Bathing a baby is a bit different of an experience from bathing a toddler. An infant is going to scream bloody murder and tremble in response to being wet and cold. That is just a hardwired survival response.
There is no hard research behind the idea that babies will sleep better if they are bathed at night. However, if bath time becomes a regular part of a bedtime routine, as the child grows older, they will look forward to bathing and be less anxious about the experience.
Some studies in older children show that bedtime baths create passive warming, which may be relaxing and promote a sense of sleepiness.
Babies do not need to be in a full-size bathtub if they cannot sit up on their own. Never lay a baby flat in the water, either. Use a baby-sized plastic bathtub or a sink that is appropriate for the size of the child.
A fabric sling or plastic baby backboard that is higher on one end than the other is helpful to keep the baby’s head out of the water and to secure its body while bathing. You can also just keep a baby in an infant carrier or a baby seat and give them a sponge bath without immersing them in water.
You can wash the head, body, and legs while they are wearing a diaper, then take the diaper off to clean their bottom. Baby boys are notorious for urinating as soon as the diaper comes off. This is often due to the cool air hitting their body, so be prepared with a washcloth or something to block the stream, so you don’t become a target!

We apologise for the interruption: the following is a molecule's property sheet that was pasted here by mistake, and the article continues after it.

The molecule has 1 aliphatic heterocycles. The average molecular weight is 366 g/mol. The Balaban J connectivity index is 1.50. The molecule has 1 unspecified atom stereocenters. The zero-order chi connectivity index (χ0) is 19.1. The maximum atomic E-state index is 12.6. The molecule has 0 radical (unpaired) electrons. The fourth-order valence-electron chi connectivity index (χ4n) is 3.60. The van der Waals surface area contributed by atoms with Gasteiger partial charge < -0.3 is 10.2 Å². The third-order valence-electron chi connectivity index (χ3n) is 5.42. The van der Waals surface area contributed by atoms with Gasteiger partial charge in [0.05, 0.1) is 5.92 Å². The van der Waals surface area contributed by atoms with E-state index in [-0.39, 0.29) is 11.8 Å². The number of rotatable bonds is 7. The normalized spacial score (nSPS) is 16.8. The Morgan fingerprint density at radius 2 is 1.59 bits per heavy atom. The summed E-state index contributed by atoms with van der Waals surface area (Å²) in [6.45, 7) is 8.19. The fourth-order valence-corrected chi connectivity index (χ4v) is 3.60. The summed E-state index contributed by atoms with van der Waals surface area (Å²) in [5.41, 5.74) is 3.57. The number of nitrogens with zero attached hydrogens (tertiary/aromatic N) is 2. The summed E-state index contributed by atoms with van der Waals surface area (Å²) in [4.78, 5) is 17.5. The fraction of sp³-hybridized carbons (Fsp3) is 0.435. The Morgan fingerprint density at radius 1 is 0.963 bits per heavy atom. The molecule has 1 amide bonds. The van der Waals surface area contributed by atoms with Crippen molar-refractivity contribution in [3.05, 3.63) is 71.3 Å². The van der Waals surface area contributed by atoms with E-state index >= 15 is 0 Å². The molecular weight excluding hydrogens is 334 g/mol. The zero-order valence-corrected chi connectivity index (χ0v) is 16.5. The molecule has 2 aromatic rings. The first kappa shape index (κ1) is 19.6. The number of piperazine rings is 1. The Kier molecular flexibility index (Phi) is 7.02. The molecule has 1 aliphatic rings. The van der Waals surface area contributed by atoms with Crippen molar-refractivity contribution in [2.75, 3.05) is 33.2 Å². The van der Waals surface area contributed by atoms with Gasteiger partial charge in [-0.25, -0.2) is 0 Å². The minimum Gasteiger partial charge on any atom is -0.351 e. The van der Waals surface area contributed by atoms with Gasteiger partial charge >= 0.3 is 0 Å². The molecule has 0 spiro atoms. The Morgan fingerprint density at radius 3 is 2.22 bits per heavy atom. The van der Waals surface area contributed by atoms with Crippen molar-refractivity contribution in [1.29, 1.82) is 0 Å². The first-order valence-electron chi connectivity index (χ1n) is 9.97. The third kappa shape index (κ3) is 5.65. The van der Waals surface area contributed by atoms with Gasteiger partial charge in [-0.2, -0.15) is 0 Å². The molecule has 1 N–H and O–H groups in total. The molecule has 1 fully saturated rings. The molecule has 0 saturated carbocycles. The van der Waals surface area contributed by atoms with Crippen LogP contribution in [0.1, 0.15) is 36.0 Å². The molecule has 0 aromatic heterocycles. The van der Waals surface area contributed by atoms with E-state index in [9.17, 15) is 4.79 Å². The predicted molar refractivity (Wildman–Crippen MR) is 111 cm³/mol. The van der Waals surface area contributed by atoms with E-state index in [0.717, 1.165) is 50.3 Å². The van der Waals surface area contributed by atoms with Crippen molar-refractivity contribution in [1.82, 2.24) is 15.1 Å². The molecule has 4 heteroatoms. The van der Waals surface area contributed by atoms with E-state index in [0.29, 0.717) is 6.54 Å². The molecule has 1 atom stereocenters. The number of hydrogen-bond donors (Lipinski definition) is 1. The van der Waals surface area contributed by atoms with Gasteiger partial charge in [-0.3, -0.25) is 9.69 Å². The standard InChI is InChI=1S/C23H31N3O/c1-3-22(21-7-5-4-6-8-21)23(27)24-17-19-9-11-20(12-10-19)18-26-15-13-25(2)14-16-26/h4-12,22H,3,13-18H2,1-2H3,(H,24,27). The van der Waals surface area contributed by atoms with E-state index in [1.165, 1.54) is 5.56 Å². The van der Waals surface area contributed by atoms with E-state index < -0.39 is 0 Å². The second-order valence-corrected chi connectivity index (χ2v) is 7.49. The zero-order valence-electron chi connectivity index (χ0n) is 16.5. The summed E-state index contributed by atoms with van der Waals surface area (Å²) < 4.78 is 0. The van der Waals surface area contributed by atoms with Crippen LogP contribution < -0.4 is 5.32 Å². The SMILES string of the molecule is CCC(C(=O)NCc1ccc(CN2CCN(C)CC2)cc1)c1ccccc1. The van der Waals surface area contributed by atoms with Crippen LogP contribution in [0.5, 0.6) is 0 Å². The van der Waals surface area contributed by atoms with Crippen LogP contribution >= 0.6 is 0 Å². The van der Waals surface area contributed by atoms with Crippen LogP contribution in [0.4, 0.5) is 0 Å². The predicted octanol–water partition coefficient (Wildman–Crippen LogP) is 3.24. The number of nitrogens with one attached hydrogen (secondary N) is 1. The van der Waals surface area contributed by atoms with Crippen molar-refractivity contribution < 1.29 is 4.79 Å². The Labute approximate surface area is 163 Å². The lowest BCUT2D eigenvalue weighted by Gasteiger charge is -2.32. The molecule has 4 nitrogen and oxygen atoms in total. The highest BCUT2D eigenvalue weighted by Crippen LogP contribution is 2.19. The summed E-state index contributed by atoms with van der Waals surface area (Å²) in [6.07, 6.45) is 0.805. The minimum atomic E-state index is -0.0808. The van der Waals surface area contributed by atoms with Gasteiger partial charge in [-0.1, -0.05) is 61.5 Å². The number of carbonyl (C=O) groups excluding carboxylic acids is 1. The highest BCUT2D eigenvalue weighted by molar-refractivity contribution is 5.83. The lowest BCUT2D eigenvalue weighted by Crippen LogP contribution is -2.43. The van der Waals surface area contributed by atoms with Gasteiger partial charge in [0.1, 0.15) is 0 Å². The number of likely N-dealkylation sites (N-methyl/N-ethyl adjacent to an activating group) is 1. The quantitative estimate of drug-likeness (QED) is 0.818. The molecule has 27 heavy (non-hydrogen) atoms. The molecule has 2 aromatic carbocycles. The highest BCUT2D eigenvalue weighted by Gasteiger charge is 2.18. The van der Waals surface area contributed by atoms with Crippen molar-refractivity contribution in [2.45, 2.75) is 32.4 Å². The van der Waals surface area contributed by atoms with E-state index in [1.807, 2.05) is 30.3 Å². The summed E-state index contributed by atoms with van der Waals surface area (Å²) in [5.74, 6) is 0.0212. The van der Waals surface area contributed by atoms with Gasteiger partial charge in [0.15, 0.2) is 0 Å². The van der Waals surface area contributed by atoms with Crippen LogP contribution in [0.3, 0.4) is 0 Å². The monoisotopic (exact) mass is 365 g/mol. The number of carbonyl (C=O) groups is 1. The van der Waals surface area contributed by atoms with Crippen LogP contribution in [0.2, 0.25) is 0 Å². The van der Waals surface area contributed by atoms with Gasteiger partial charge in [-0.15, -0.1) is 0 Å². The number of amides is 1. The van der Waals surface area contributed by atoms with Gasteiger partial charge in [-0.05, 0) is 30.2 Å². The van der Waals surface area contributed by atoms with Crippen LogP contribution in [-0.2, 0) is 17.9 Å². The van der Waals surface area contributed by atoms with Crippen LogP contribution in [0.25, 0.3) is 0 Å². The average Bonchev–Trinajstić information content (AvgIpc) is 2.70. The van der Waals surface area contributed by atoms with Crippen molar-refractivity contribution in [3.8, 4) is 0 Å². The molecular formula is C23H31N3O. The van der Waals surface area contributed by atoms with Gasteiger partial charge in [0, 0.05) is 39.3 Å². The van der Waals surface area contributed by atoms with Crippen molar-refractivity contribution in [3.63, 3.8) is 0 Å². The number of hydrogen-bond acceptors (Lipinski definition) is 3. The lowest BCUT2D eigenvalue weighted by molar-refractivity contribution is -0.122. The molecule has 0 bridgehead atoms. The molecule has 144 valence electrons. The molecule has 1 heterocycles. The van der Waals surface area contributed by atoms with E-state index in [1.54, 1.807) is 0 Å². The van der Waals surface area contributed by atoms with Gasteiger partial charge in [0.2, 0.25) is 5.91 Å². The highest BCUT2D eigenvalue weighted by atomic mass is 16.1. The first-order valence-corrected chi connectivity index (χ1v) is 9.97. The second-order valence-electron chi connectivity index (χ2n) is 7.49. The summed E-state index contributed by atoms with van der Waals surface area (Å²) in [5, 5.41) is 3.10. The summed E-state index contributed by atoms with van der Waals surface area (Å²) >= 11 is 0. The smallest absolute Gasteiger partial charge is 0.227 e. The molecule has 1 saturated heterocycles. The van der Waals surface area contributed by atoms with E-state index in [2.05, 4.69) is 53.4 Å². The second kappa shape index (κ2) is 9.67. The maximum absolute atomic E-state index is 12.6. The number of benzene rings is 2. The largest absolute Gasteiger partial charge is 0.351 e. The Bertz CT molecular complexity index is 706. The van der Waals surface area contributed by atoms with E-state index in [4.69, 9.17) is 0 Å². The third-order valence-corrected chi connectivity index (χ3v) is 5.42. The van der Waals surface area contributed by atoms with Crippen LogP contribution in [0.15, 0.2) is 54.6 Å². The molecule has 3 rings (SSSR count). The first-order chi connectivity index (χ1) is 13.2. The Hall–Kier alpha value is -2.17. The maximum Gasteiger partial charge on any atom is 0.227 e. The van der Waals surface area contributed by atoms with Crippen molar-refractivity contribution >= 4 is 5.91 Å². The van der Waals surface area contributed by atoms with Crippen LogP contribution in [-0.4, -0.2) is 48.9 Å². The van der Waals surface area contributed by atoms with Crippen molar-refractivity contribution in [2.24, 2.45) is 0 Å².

The most important things to do when you are preparing to bathe a baby is to keep the room and the water temperature warm, be organized, keeping everything within arm’s reach before you undress the baby.
Think ahead before starting
Before putting the baby into the bath, think ahead about:
- Non-soap cleaners
- Clean diapers
- Pajamas or clothing
Be sure to work quickly. You should be able to wipe the baby down from head to toe with soapy water, rinse, and wrap your little one up in a towel in just a few minutes.
Babies three months and up love to look at themselves in the mirror. Consider placing the baby bathtub next to the mirror in your bathroom. It’ll likely be at a height that is comfortable for you, preventing you from having to bend over too much, and works doubly to keep the child entertained.
Many parents bathe their babies at night to be sure they are clean of all allergens that may cause nasal congestion or itching. Other parents like to bathe their babies in the morning when the house is warmer.
Either way, babies should be bathed at least two or three times a week. Be sure that you wipe behind their ears and in the folds of their necks and legs. Formula or breast milk that drips from their mouth can find its way into every crevice in their skin and cause irritation and build-up of bacteria.
Regardless of when you decide to bathe a baby, make the experience one that is as safe, simple, and as enjoyable for you both as possible. Enjoy!